If the winter enduro that you are looking to partake in is a woods/trail (snow covered dirt), the Trelleborg style tires are the best way to go. If this is on bare ice, you will want a good set of ice racing tires such as the Fredette tires. Ice racing tires can never be riden on anything other than ice...no dirt, pavement, rock, etc... On and off the bike hauling device, you will need tire wraps.

I have two sets of tires for this winter. One set of ice racing tires for bare ice only and a set of Kenda K760s with tapcon concrete screws for everything else.

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thanks everyone...just got my casts off and im ready to ride. o wait i still have surgery :thumbsup: but i will soon put so studs in. i will experiment with all your different ideas and report back with my results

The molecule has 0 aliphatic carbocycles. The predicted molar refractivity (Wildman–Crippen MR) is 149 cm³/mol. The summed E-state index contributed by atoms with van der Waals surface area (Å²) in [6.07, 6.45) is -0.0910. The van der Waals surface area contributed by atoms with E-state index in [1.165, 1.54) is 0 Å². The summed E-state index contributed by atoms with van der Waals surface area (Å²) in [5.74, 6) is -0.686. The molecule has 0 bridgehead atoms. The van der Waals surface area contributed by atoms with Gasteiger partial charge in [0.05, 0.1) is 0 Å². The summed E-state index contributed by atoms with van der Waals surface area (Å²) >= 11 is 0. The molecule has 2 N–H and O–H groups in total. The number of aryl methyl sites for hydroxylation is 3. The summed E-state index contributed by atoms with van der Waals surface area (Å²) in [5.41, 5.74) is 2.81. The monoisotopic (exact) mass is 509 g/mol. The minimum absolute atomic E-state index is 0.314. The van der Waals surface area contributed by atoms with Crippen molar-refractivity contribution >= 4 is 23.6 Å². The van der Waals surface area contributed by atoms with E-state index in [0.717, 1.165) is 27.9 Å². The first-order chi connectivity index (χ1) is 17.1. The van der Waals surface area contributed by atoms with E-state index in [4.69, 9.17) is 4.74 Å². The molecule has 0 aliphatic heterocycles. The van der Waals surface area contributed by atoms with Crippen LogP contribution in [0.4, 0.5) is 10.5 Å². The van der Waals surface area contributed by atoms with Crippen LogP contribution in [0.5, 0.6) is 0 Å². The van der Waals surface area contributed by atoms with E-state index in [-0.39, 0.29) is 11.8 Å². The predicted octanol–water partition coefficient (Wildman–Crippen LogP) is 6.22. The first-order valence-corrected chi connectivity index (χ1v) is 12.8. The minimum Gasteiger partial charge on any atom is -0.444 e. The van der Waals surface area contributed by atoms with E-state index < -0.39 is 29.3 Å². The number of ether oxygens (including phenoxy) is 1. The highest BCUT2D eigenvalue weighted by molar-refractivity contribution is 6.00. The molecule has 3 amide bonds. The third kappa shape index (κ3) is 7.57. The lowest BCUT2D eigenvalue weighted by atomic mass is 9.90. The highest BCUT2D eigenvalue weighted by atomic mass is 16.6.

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If you will be hitting the occasional rock, don't use screws (from the outside in) on your rear tire. They will all come out.

If you are just in snow and on ice, then they'll be fine for a while.

I use concrete screws and/or self tapping screws drilled from the inside out (so that the pointy end is what's hitting the ground). You can drill pilot holes through your knobs as a way to mark where to put the screws. This method works well for any condition. You can put hex head screws on the farthest outside knobs just for cornering on ice.

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a set of Kenda K760s with tapcon concrete screws for everything else.